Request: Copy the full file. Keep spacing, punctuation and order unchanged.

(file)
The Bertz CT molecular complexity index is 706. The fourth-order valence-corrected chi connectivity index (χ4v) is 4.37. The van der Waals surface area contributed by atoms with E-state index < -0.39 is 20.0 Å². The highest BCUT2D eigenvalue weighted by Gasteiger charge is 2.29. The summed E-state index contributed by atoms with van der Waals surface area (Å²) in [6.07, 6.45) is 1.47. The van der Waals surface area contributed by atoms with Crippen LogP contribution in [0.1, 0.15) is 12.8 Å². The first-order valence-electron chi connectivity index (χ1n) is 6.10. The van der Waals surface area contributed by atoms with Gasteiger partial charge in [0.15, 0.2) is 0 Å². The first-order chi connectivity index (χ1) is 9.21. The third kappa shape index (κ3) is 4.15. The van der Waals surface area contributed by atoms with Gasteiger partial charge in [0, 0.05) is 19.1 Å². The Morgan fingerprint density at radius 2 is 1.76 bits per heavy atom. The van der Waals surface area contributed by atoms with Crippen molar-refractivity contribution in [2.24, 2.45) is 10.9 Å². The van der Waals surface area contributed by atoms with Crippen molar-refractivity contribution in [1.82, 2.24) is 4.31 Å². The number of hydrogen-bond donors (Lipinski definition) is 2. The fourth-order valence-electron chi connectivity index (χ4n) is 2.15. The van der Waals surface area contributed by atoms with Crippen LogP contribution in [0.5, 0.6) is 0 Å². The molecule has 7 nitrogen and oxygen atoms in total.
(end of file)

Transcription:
The Bertz CT molecular complexity index is 706. The fourth-order valence-corrected chi connectivity index (χ4v) is 4.37. The van der Waals surface area contributed by atoms with E-state index < -0.39 is 20.0 Å². The highest BCUT2D eigenvalue weighted by Gasteiger charge is 2.29. The summed E-state index contributed by atoms with van der Waals surface area (Å²) in [6.07, 6.45) is 1.47. The van der Waals surface area contributed by atoms with Crippen LogP contribution in [0.1, 0.15) is 12.8 Å². The first-order valence-electron chi connectivity index (χ1n) is 6.10. The van der Waals surface area contributed by atoms with Gasteiger partial charge in [0.15, 0.2) is 0 Å². The first-order chi connectivity index (χ1) is 9.21. The third kappa shape index (κ3) is 4.15. The van der Waals surface area contributed by atoms with Gasteiger partial charge in [0, 0.05) is 19.1 Å². The Morgan fingerprint density at radius 2 is 1.76 bits per heavy atom. The van der Waals surface area contributed by atoms with Crippen molar-refractivity contribution in [2.24, 2.45) is 10.9 Å². The van der Waals surface area contributed by atoms with Crippen molar-refractivity contribution in [1.82, 2.24) is 4.31 Å². The number of hydrogen-bond donors (Lipinski definition) is 2. The fourth-order valence-electron chi connectivity index (χ4n) is 2.15. The van der Waals surface area contributed by atoms with Crippen LogP contribution in [0.5, 0.6) is 0 Å². The molecule has 7 nitrogen and oxygen atoms in total.